TABLE 1: Summary of measurement timings of pain outcomes utilised in included studies. Author/year Country Measurement tool of study Ambrosoli Not NRS (not stated; 0-10) et al.  stated NRS at rest (0-10) NRS on activity (0-10) Number of occasions sleep was disturbed by pain Andersen Denmark Worst pain during knee et al.  movement VAS (10 cm) at rest Time from surgery to VAS score 3 (not stated) Sleep disturbance due to pain (yes/no) Total opioid consumption Bengisun Turkey VAS (10 cm; not stated) et al.  Bharti VAS (10 cm; not stated) et al.  India Total analgesic requirement (opiate and nonopiate) Boussofara Tunisia VAS (10 cm; not stated) et al.  Total opioid consumption Capdevilla France VAS (10 cm; not stated) et al.  Total analgesic consumption (nonopiate) Choi Canada NRS on activity (0-10) et al.  Total opioid consumption NRS at rest (0-10) NRS on activity (0-10) Worst NRS (0-10) NRS (0-10; not stated) Diakomi Greece Time to first IV et al.  opioid request (hours) Total opioid consumption Elkassabany USA Pain scores (type of pain score not stated) et al.  Pain scores (type of pain score not stated) Pain scores (aPS-POQ-R) Total opioid consumption Fredrickson New NRS (not stated; 0-10) et al.  Zealand Fritsch Austria NRS at rest (0-10) et al.  NRS on activity (0-10) Hamdani Switzerland Average pain score et al.  (NRS; 0-10) (not stated) Average pain score (NRS; 0-10) (not stated) Total opioid consumption Total opioid consumption Maximum pain score (NRS; 0-10) (not stated) Maximum pain score (NRS; 0-10) (not stated) Karthikeyan India VAS (10 cm) et al.  (not stated) Time to first analgesic request Total analgesic consumption (opioid consumption) Kim Republic VAS (10 cm; not stated) et al.  of Korea Kulhari Not stated Time to first rescue et al  analgesia Total analgesic consumption (opioid consumption) VAS (10 cm; not stated) Moura Brazil NRS (not stated; 0-10) et al.  Total dose of supplementary analgesia (opioid and nonopioid) Time to first analgesic supplementation Nagafuchi Japan NRS (not stated; 0-10) et al.  Total dose of diclofenac Salviz USA Time to first pain et al.  Analgesic consumption (opioid) Maximum NRS (not stated; 0-10) Sawhney Canada NRS on activity (0-10) et al.  NRS at rest and with knee bending (0-10) NRS on activity (0-10) NRS at rest and with knee bending (0-10) Analgesic consumption (opioid and nonopioid) per day Sato Japan VAS (10 cm) at rest et al.  Morphine consumption Siddiqui USA VAS (10 cm) at rest et al.  Sindjelic Serbia Time to first analgesic et al.  request Total opioid consumption Schoenmakers Netherlands Time to first et al.  analgesic request NRS at rest (0-10) NRS on activity (0-10) Subramanyam Canada NRS (not stated; 0-10) et al.  Time to first analgesic request NRS at rest (0-10) Stundner Austria NRS on activity (0-10) et al.  Thybo Denmark VAS (10 cm) during et al.  30[degrees] hip flexion Pain at rest VAS (10 cm) and during 30[degrees] hip flexion Pain at rest VAS (10 cm) and during 30[degrees] hip flexion Pain at rest VAS (10 cm) and during 30[degrees] hip flexion Pain at rest VAS (10 cm) and during 30[degrees] hip flexion Pain at rest VAS (10 cm) and during 30[degrees] hip flexion Pain at rest VAS (10 cm) and during 30[degrees] hip flexion Pain at rest VAS (10 cm) and during 30[degrees] hip flexion Cumulative oxycodone consumption Wegener Netherlands WOMAC score et al.  VAS (10 cm) Oxford knee score (inc. pain) Wegener Netherlands NRS at rest (0-10) et al.  NRS on mobilisation 0-10) Total morphine consumption Wongyingsinn Canada NRS at rest (0-10) et al.  NRS on walking (0-10) NRS on coughing (0-10) NRS at rest (0-10) Ya Deau USA NRS on movement (0-10) et al.  Zhai Not stated NRS at rest (0-10) et al.  Worst NRS (0-10) Time of first shoulder pain Author/year Time measured Nerve block Ambrosoli 4 hours post-op Sciatic nerve catheter et al.  Upon discharge 24 hours 48 hours 24 hours 48 hours 24 hours 48 hours Andersen On day of surgery Saphenous nerve block et al.  Hours D1 post-op D2 post-op D3 post-op 48 hours Bengisun 2 hours post-op et al.  4 hours post-op Interscalene block 6 hours post-op 12 hours post-op 24 hours post-op Bharti Every 30 min for 2 hours Supraclavicular brachial et al.  Every 1 hour for 6 hours plexus block Every 2 hours for 12 hours 24 hours post-op 24 hours post-op Boussofara Every 15 min post-op whilst Spinal anaesthetic block et al.  in PACU Whilst in PACU Capdevilla 10 min post-op Interscalene and et al.  1 hour post-op popliteal infusions 4 hours post-op 12 hours post-op AM D1 post-op during physiotx AM D2 post-op during physiotx AM D3 post-op during physiotx AM D4 post-op during physiotx Over 72 hours Choi AM D2 post-op Femoral nerve block et al.  continuous versus single 48 hours AM D1 post-op D1 post-op D1 post-op 4.5 months post-op Diakomi No. of hours Fascia iliaca block et al.  Over first 24 hours Elkassabany Before physiotherapy Femoral nerve block versus adductor canal block et al.  After physiotherapy At 24 hours AM D1 post-op AM D2 post-op Fredrickson Emergence Interscalene catheters et al.  Worst in 24 hours on movement Worst in 24 hours at rest Worst in second 24 hours on movement Worst in second 24 hours at rest Fritsch 4 hours post-op Interscalene brachial et al.  6 hours post-op plexus block 8 hours post-op 10 hours post-op 12 hours post-op 14 hours post-op 4 hours post-op 6 hours post-op 8 hours post-op 10 hours post-op 12 hours post-op 14 hours post-op Hamdani Over first 24 hours Continuous et al.  interscalene Over first 48 hours Over first 24 hours Over first 48 hours Over first 24 hours Over first 48 hours Karthikeyan Admission to PACU Bilateral cervical et al.  2 hours post-op plexus block 4 hours post-op 6 hours post-op 8 hours post-op 16 hours post-op 24 hours post-op Min 24 hours post-op Kim 1 hour post-op Serratus-intercostal et al.  3 hours post-op plane block and 6 hours post-op intermediate cervical 9 hours post-op plexus block 24 hours post-op versus control Kulhari After administration of Pectoral nerve block et al  block versus thoracic paravertebral block 24 hours post-op 0 hours post-op 0.5 hours post-op 1 hour post-op 2 hours post-op 4 hours post-op 6 hours post-op 8 hours post-op 12 hours post-op 24 hours post-op Moura T0 (after recovering Femoral et al.  consciousness) nerve block 1 hour post-op 2 hours post-op First 2 hours Nagafuchi Exiting operating room Femoral nerve et al.  3 hours post-op block-sciatic nerve 12 hours post-op block versus femoral nerve block-LIA 24 hours post-op Salviz Hours Interscalene brachial et al.  plexus block D1 post-op D2 post-op D3 post-op D4 post-op D5 post-op D6 post-op D7 post-op D1 post-op D2 post-op D3 post-op D4 post-op D5 post-op D6 post-op D7 post-op Sawhney D1 post-op Combined adductor et al.  canal block with periarticular infiltration versus adductor canal nerve block D1 post-op D2 post-op D2 post-op Sato At rest just after surgery Sciatic and femoral et al.  6 hours after surgery continuous versus AM D1 post-op single shot PM D1 post-op AM D2 post-op PM D2 post-op Over first 48 hours Siddiqui Every 5 min first hour Lumbar plexus block et al.  4 hours post-op 8 hours post-op 16 hours post-op 20 hours post-op 24 hours post-op 28 hours post-op 32 hours post-op 36 hours post-op Sindjelic Min Cervical plexus block et al.  24 hours post-op Schoenmakers Min Popliteal continuous et al.  Immediately post-op 24 hours Immediately post-op 24 hours Subramanyam 30 min post-op Supraclavicular et al.  60 min post-op brachial plexus block 90 min post-op Min Baseline before ISB Immediately post-op 6 hours post-op worst pain 8 hours post-op worst pain 10 hours post-op worst pain 12 hours post-op worst pain 14 hours post-op worst pain AM D1 post-op worst pain Stundner Baseline before ISB Interscalene brachial et al.  Immediately post-op plexus block 6 hours post-op worst pain 8 hours post-op worst pain 10 hours post-op worst pain 12 hours post-op worst pain 14 hours post-op worst pain AM D1 post-op worst pain Thybo 4 hours post-op (T4) at T0 et al.  (pts able to move toes but before SAB worn off) T0 Lateral cutaneous femoral nerve block T1 (after T0) T2 (after T0) T4 (after T0) T8 (after T0) T12 (after T0) T24 (after T0) 0-24 hours post-op Wegener At rest at 3 months Sciatic nerve block et al.  On mobilising at 3 months At rest 12 months On mobilising at 12 months At rest 3 months On mobilising at 3 months At rest 12 months On mobilising at 12 months Wegener AM D1 post-op Sciatic and femoral et al.  PM D1 post-op continuous AM D2 post-op versus single PM D2 post-op AM D3 post-op PM D3 post-op AM D1 post-op PM D1 post-op AM D2 post-op PM D2 post-op AM D3 post-op PM D3 post-op D0 post-op D1 post-op D2 post-op D3 post-op Wongyingsinn 24 hours post-op Thoracic et al.  48 hours post-op epidural block 72 hours post-op 24 hours post-op 48 hours post-op 72 hours post-op 24 hours post-op 48 hours post-op 72 hours post-op 30 min post-op 1 hour post-op 2 hours post-op 3 hour post-op 4 hours post-op 24 hours post-op Ya Deau 30 min post-op Lumbar plexus block et al.  1 hour post-op 2 hours post-op 3 hour post-op 4 hours post-op 24 hours post-op Zhai Before block Interscalene brachial et al.  Right before discharge from plexus block PACU 4 hours after block 8 hours after block 24 hours after block 24 hours after block D0 post-op = Day 0 postoperatively; D1 post-op = Day 1 postoperatively; D2 post-op = Day 2 postoperatively; D3 post-op = Day 3 postoperatively; D4 post-op = Day 4 postoperatively; D5 post-op = Day 5 postoperatively; D6 post-op = Day 6 postoperatively; D7 post-op = Day 7 postoperatively; min- = minutes; NRS = numeric (verbal) rating scale (0 = no pain to 10 = worst imaginable pain); VAS = visual analogue scale (0 mm = no pain to 100 mm = worst imaginable pain); APS-POQ-R = American Pain Society Patient Outcome Questionnaire Revised; WOMAC score = Western Ontario and McMaster Universities Osteoarthritis Index (5 pain questions included) OA specific; Oxford Knee Score 12-item knee questionnaire on pain; for measurement tool, "not stated" = whether pain score recorded at rest or on movement not stated in methods. TABLE 2: Summary of pain outcomes reported in included studies. Pain outcome No. of studies Studies utilising outcome VAS 11 Andersen et al. ; Bengisun et al. ; Bharti et al. ; Boussofara et al. ; Capdevilla et al. ; Karthikeyan et al. ; Kim et al. ; Kulhari et al. ; Sato et al. ; Siddiqui et al. ; Wegener et al.  VAS on a 1 Thybo et al.  specified activity Time to VAS 3 1 Andersen et al.  cm NRS at rest 10 Ambrosoli et al. ; Choi et al. ; Fritsch et al. ; Sawhney et al. ; Schoenmakers et al. ; Stundner et al. ; Wegener et al. ; Wongyingsinn et al. ; YaDeau et al. ; Subramanyam et al.  NRS on activity 9 Ambrosoli et al. ; Choi et al. ; Fritsch et al. ; Sawhney et al. ; Schoenmakers et al. ; Stundner et al. ; Wegener et al. ; Wongyingsinn et al. ; YaDeau et al.  Maximum NRS 3 Hamdani et al. ; Salviz et score al. ; Zhai et al.  Average NRS 1 Hamdani et al.  Analgesic 7 Bharti et al. ; Capdevilla et consumption al. ; Kulhari et al. ; Moura et al. ; Nagafuchi et al. ; Salviz et al. ; Sawhney et al.  Opioid 16 Andersen et al. ; Bharti et consumption al. ; Boussofara et al. ; Choi et al. ; Diakomi et al. ; Elkassabany et al. ; Hamdani et al. ; Karthikeyan et al. ; Kulhari et al. ; Moura et al. ; Salviz et al. ; Sawhney et al. ; Sato et al. ; Sindjelic et al. ; Thybo et al. ; Wegener et al.  Time to 1st 2 Salviz et al. ; Zhai et al. pain  Time to 1st 6 Karthikeyan et al. ; Kulhari analgesic et al. ; Moura et al. ; request Schoenmakers et al. ; Sindjelic et al. ; Subramanyam et al.  Time to 1st 1 Diakomi et al.  opioid request Sleep 2 Ambrosoli et al. ; Andersen disturbance et al.  WOMAC 1 Wegener et al.  APS-POQ-R 1 Elkassabany et al.  TABLE 3: Summary of regional techniques investigated in included studies. Blocks studied Number Studies of studies Supraclavicular 2 Subramanyam et al. ; Bharti et al.  Interscalene 5 Bengisun et al. ; Fritsch et al. ; Salviz et al. ; Stundner et al. ; Zhai et al.  Pectoral 1 Kulhari et al.  Serratus-intercostal 1 Kim et al.  Fascia iliaca 1 Diakomi et al.  Femoral 6 Sato et al. ; Wegener et al. ; Choi et al. ; Thybo et al. ; Nagafuchi et al. ; Elkassabany et al.  Sciatic 4 Sato et al. ; Wegener et al. ; Wegener et al. ; Moura et al.  Adductor 1 Sawhney et al.  Saphenous 1 Andersen et al.  Cervical plexus 2 Sindjelic et al. ; Karthikeyan et al.  Lumbar plexus 2 YaDeau et al. ; Siddiqui et al.  Thoracic epidural 1 Wongyingsinn et al.  Spinal 1 Boussofara et al.  Interscalene catheter 3 Hamdani et al. ; Capdevilla et al. ; Fredrickson et al.  Popliteal catheter 2 Capdevilla et al. ; Schoenmakers et al.  Sciatic catheter 1 Ambrosoli et al.  TABLE 4 Rank Impact factor 1 Anesthesiology 5.879 2 Pain 5.213 3 British Journal of Anaesthesia 4.853 4 Pain physician 3.542 5 Anesthesia and Analgesia 3.472 6 Anaesthesia 3.382 7 Regional Anaesthesia and Pain management 3.089 8 Journal of Neurosurgical Anaesthesia 2.99 9 European Journal of Anaesthesia 2.942 10 European Journal of Pain 2.928 11 Canadian Journal of Anesthesia 2.527 12 Clinical Journal of Pain 2.527 13 Pain Practice 2.361 14 Acta Anaesthesia Scandinavia 2.322 15 Minerva Anesthesiology 2.134 16 Journal of Clinical Monitoring and Computing 1.985 17 Current Opinion Anesthesiology 1.979 18 * Pediatric Anesthesia 1.85 19 * International Journal of Obstetric Anesthesia 1.598 20 Journal of Cardiothoracic and Vascular Anaesthesia 1.463 21 BMC Anesthesiology 1.375 22 Anaesthesia and Intensive Care 1.296 * These journals cover obstetric and pediatric anesthesia; hence, they were not used in this study (owing to the inclusion criteria of general adult population).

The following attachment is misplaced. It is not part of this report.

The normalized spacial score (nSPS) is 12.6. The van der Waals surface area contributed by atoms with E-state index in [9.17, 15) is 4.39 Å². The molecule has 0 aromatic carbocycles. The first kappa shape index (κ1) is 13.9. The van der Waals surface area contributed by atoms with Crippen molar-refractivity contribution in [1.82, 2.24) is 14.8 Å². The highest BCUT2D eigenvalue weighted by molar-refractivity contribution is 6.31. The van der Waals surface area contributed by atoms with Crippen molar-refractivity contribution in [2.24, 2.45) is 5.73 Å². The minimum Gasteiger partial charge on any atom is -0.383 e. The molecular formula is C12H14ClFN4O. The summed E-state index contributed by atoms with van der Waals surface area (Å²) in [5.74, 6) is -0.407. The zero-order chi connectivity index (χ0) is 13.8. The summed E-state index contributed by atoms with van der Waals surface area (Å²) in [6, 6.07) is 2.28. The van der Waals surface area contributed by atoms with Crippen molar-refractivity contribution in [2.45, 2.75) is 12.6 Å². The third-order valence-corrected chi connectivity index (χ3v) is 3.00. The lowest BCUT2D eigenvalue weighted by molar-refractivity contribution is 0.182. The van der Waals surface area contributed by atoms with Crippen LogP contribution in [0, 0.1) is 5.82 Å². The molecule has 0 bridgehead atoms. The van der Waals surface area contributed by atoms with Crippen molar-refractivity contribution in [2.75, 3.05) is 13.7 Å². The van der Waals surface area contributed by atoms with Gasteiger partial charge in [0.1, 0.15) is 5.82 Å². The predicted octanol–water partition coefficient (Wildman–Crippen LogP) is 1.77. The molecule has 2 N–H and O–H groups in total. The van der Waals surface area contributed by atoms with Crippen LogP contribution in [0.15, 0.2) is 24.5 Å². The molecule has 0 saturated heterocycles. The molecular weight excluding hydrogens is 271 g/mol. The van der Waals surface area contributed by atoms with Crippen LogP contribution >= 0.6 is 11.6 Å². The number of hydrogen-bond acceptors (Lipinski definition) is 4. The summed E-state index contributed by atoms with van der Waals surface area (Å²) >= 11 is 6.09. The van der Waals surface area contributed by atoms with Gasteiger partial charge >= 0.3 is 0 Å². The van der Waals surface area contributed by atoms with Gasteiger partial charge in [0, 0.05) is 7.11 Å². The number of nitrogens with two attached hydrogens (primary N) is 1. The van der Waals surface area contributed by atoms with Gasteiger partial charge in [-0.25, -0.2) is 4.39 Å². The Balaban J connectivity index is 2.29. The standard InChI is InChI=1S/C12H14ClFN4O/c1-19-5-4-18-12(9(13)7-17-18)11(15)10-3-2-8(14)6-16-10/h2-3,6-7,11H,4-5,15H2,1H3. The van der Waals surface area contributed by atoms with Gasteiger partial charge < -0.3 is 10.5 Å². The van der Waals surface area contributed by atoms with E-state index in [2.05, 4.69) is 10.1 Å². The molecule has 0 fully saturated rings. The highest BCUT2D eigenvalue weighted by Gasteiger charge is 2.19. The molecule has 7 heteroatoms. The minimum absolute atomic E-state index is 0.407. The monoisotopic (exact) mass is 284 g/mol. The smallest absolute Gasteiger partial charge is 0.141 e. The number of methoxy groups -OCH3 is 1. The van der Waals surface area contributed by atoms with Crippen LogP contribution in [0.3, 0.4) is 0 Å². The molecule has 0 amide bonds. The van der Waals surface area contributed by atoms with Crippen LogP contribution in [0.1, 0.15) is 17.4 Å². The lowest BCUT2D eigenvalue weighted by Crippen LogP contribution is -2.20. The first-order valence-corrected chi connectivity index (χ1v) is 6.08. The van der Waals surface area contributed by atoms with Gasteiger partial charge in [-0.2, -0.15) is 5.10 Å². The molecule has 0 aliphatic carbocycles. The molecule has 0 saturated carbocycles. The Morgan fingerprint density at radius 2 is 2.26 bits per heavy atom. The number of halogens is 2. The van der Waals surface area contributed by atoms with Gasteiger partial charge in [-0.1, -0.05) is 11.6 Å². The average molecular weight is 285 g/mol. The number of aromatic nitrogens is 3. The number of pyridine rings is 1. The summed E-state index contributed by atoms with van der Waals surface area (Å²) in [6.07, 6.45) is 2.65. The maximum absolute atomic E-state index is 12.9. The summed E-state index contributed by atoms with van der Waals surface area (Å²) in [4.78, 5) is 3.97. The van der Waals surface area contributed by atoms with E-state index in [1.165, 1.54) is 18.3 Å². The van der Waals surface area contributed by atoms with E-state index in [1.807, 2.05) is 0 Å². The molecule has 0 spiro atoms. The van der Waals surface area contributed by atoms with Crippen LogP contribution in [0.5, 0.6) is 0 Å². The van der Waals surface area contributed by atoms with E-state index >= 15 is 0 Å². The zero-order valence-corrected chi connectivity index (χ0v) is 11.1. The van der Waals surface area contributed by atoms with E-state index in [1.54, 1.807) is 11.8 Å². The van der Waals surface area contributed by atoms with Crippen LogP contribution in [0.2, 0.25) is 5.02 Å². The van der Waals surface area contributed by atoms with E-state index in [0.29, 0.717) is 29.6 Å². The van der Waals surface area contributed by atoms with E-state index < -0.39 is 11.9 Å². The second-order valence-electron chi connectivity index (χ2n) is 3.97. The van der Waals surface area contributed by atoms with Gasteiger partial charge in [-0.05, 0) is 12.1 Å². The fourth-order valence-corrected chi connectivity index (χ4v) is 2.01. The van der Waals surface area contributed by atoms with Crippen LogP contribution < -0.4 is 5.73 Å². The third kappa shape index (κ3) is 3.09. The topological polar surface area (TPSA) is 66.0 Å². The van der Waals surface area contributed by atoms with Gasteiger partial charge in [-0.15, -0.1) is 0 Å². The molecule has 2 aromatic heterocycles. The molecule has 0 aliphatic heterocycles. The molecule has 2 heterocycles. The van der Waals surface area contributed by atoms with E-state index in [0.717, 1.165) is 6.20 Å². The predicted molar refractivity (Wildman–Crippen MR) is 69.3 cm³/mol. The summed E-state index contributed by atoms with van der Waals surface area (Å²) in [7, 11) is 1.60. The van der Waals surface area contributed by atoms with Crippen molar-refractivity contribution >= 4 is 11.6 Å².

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|Author:||Pushpanathan, E.; Setty, T.; Carvalho, B.; Sultan, P.|
|Publication:||Anesthesiology Research and Practice|
|Date:||Jan 1, 2018|